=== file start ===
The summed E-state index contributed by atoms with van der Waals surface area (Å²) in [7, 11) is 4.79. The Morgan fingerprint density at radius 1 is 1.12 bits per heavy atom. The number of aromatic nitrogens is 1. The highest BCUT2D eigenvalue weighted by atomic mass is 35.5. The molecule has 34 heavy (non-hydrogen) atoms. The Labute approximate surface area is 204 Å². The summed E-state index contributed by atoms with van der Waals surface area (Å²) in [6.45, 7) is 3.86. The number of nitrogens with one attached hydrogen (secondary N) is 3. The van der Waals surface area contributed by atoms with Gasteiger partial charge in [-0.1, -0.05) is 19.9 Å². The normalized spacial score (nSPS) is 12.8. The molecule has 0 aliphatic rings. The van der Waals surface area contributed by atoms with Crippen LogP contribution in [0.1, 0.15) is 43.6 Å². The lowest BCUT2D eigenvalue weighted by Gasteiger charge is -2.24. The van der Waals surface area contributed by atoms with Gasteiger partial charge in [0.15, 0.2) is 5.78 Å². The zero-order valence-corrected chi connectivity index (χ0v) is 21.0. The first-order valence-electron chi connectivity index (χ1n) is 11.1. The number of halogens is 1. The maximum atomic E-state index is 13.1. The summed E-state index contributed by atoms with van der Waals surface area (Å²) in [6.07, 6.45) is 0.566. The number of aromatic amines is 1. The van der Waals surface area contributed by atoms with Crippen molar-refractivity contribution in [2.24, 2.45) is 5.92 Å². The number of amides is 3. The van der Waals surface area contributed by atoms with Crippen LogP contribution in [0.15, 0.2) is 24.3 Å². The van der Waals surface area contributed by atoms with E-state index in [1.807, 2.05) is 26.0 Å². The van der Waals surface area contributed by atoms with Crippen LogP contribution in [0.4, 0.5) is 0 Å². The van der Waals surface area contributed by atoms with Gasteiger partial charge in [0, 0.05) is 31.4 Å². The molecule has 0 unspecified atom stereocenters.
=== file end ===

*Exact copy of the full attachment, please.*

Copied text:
The summed E-state index contributed by atoms with van der Waals surface area (Å²) in [7, 11) is 4.79. The Morgan fingerprint density at radius 1 is 1.12 bits per heavy atom. The number of aromatic nitrogens is 1. The highest BCUT2D eigenvalue weighted by atomic mass is 35.5. The molecule has 34 heavy (non-hydrogen) atoms. The Labute approximate surface area is 204 Å². The summed E-state index contributed by atoms with van der Waals surface area (Å²) in [6.45, 7) is 3.86. The number of nitrogens with one attached hydrogen (secondary N) is 3. The van der Waals surface area contributed by atoms with Gasteiger partial charge in [-0.1, -0.05) is 19.9 Å². The normalized spacial score (nSPS) is 12.8. The molecule has 0 aliphatic rings. The van der Waals surface area contributed by atoms with Crippen LogP contribution in [0.1, 0.15) is 43.6 Å². The lowest BCUT2D eigenvalue weighted by Gasteiger charge is -2.24. The van der Waals surface area contributed by atoms with Gasteiger partial charge in [0.15, 0.2) is 5.78 Å². The zero-order valence-corrected chi connectivity index (χ0v) is 21.0. The first-order valence-electron chi connectivity index (χ1n) is 11.1. The number of halogens is 1. The maximum atomic E-state index is 13.1. The summed E-state index contributed by atoms with van der Waals surface area (Å²) in [6.07, 6.45) is 0.566. The number of aromatic amines is 1. The van der Waals surface area contributed by atoms with Crippen molar-refractivity contribution in [2.24, 2.45) is 5.92 Å². The number of amides is 3. The van der Waals surface area contributed by atoms with Crippen LogP contribution in [0.15, 0.2) is 24.3 Å². The van der Waals surface area contributed by atoms with E-state index in [1.807, 2.05) is 26.0 Å². The van der Waals surface area contributed by atoms with Crippen LogP contribution in [0.4, 0.5) is 0 Å². The van der Waals surface area contributed by atoms with Gasteiger partial charge in [0, 0.05) is 31.4 Å². The molecule has 0 unspecified atom stereocenters.